Now the output vector will have the essence of the input given, and this vector will be fed into the decoder.

The decoder is comprised of a simple RNN layer and this will generate the output sequence since we need the RNN layer to return the predicted sequence we are going to flag the â€˜return_sequencesâ€™ as True. By assigning the â€˜return_sequencesâ€™ as True, the RNN layer will return the predicted sequence for each time step(many to many RNN).

The output of this RNN layer is fed into a Dense layer with â€˜num_charsâ€™ number of hidden units and weâ€™ll use softmax activation since we need the probability of each character. Before we deploy a Dense layer, we need to abridge this layer into a TimeDistributed layer because we need to deploy the Dense layer for output of each time step.

 hidden_units = 128 max_time_steps = 5Â  Â  #we are hardcoding the output to be of 5 characters def model(): Â Â model = Sequential() Â Â model.add(SimpleRNN(hidden_units, input_shape=(None, num_chars))) Â Â model.add(RepeatVector(max_time_steps)) Â Â model.add(SimpleRNN(hidden_units, return_sequences=True)) Â Â model.add(TimeDistributed(Dense(num_chars, activation=‘softmax‘))) Â Â Â Â return model model = model() model.summary() Â model.compile(loss=‘categorical_crossentropy‘, optimizer=‘adam‘, metrics=[‘accuracy‘])

The architecture of the model will be as shown above

### 3. Vectorizing and De-vectorizing the Data

Letâ€™s define functions for vectorizing and de-vectorizing the data.

Hereâ€™s the function for vectorizing the arithmetic expression and the result together.

 def vectorize(arith, res): Â Â Â Â x = np.zeros((max_time_steps, num_chars))Â Â Â Â Â Â Â Â Â Â Â Â Â Â Â Â Â Â Â  Â Â Â Â y = np.zeros((max_time_steps, num_chars)) Â Â Â  x_remaining = max_time_steps – len(arith)Â Â Â Â Â Â Â Â Â Â Â Â Â Â Â Â Â Â Â Â Â Â Â Â Â  Â Â Â Â y_remaining = max_time_steps – len(res)Â Â Â Â Â Â Â Â Â Â Â Â Â Â Â Â Â Â Â Â Â Â Â Â Â Â Â  Â Â Â  for i, c in enumerate(arith):Â Â Â Â Â Â Â Â Â Â Â  Â Â Â Â Â Â Â Â x[x_remaining+i, character_to_index[c]] = 1Â Â Â Â Â  Â Â Â Â for i in range(x_remaining):Â Â Â Â Â Â Â Â Â Â Â Â Â Â Â Â Â Â Â  Â Â Â Â Â Â Â Â x[i, character_to_index[‘0‘]] = 1Â Â Â Â Â Â Â Â Â  Â Â Â Â Â Â Â for i, c in enumerate(res): Â Â Â Â Â Â Â Â y[y_remaining+i, character_to_index[c]] = 1 Â Â Â Â for i in range(y_remaining): Â Â Â Â Â Â Â Â y[i, character_to_index[‘0‘]] = 1 Â Â Â Â return x, y

Similarly hereâ€™s the function for de-vectorizing the string. Since the output we receive is a vector of probabilities, weâ€™ll use np.argmax() for picking the character with the highest probability. Now the index_to_character dictionary is used to trace back the character at that index.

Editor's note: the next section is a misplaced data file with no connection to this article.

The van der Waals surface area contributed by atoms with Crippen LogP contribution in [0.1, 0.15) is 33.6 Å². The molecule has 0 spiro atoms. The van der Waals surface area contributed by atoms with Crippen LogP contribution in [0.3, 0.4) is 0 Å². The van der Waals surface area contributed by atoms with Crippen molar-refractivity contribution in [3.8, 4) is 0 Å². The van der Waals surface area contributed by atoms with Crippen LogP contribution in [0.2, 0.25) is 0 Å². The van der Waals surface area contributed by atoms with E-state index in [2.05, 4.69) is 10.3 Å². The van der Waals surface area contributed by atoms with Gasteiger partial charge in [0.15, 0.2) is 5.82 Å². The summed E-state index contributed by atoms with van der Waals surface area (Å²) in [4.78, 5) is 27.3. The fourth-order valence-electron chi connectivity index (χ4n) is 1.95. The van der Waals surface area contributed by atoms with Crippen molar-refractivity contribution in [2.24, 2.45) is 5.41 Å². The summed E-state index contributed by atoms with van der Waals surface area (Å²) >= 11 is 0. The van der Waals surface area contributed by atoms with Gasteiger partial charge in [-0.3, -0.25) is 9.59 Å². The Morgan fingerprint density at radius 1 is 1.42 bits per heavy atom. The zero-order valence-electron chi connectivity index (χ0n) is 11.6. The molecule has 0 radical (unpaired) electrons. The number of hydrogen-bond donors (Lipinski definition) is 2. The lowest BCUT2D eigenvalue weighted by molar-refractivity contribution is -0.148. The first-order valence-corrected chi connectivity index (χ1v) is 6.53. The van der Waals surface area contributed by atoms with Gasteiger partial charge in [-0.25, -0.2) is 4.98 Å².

def devectorize(input): Â Â Â Â res = [index_to_character[np.argmax(vec)] for i, vec in enumerate(input)] Â Â Â Â return ‘‘.join(res)

Now the constraint we have with the â€˜devectorizeâ€™ function is, it is going to pad the trailing characters with zeroes. For example, if the input vector is (â€˜1-20â€™, â€˜-19â€™) then the de-vectorized output will be (â€˜01-20â€™, â€˜00-19â€™). We need to take care of these extra padded zeroes. Letâ€™s write a function for stripping the string.

 def stripping(input): Â Â Â Â flag = False Â Â Â Â output = ‘‘ Â Â Â Â for c in input: Â Â Â Â Â Â Â Â if not flag and c == ‘0‘: Â Â Â Â Â Â Â Â Â Â Â Â continue Â Â Â Â Â Â Â Â if c == ‘+‘ or c == ‘–‘ or c==‘*‘ or c==‘/‘ or c==‘.‘: Â Â Â Â Â Â Â Â Â Â Â Â flag = False Â Â Â Â Â Â Â Â else: Â Â Â Â Â Â Â Â Â Â Â Â flag = True Â Â Â Â Â Â Â Â output += c Â Â Â Â return output

### 4. Making A Dataset

Now that we are done with defining a function for generating the data, letâ€™s use that function and make a dataset with many such (arithmetic expression, result) pairs.

 def create_dataset(num_equations): Â Â Â Â x_train = np.zeros((num_equations, max_time_steps, num_chars))Â Â Â Â Â Â Â Â Â Â Â Â  Â Â Â Â y_train = np.zeros((num_equations, max_time_steps, num_chars))Â Â Â Â Â Â Â Â Â Â Â Â  Â Â Â Â for i in range(num_equations):Â Â Â Â Â Â Â Â Â Â Â Â Â Â Â Â Â Â Â Â Â Â Â Â Â Â Â Â Â Â Â Â Â Â Â Â Â Â Â Â Â Â Â  Â Â Â Â Â Â Â Â e, l = datagen()Â Â Â Â Â Â Â Â Â Â Â Â Â Â Â Â Â Â Â Â Â Â Â Â Â Â Â Â Â Â Â Â Â Â Â Â Â Â Â Â Â Â Â Â Â Â Â Â  Â Â Â Â Â Â Â Â x, y = vectorize(e, l)Â Â Â Â Â Â Â Â Â Â Â Â Â Â Â Â Â Â Â Â Â Â Â Â Â Â Â Â Â Â Â Â Â Â Â Â Â Â Â Â Â Â  Â Â Â Â Â Â Â Â x_train[i] = xÂ Â Â Â Â Â Â Â Â Â Â Â Â Â Â Â Â Â Â Â Â Â Â Â Â Â Â Â Â Â Â Â Â Â Â Â Â Â Â Â Â Â Â Â Â Â Â Â Â Â Â Â Â Â Â Â  Â Â Â Â Â Â Â Â y_train[i] = yÂ Â Â Â Â Â Â Â Â Â Â Â Â Â Â Â Â Â Â Â Â Â Â Â Â Â Â Â Â Â Â Â Â Â Â Â Â Â Â Â Â Â Â Â Â Â Â Â Â Â Â Â Â Â Â Â  Â Â Â Â return x_train, y_train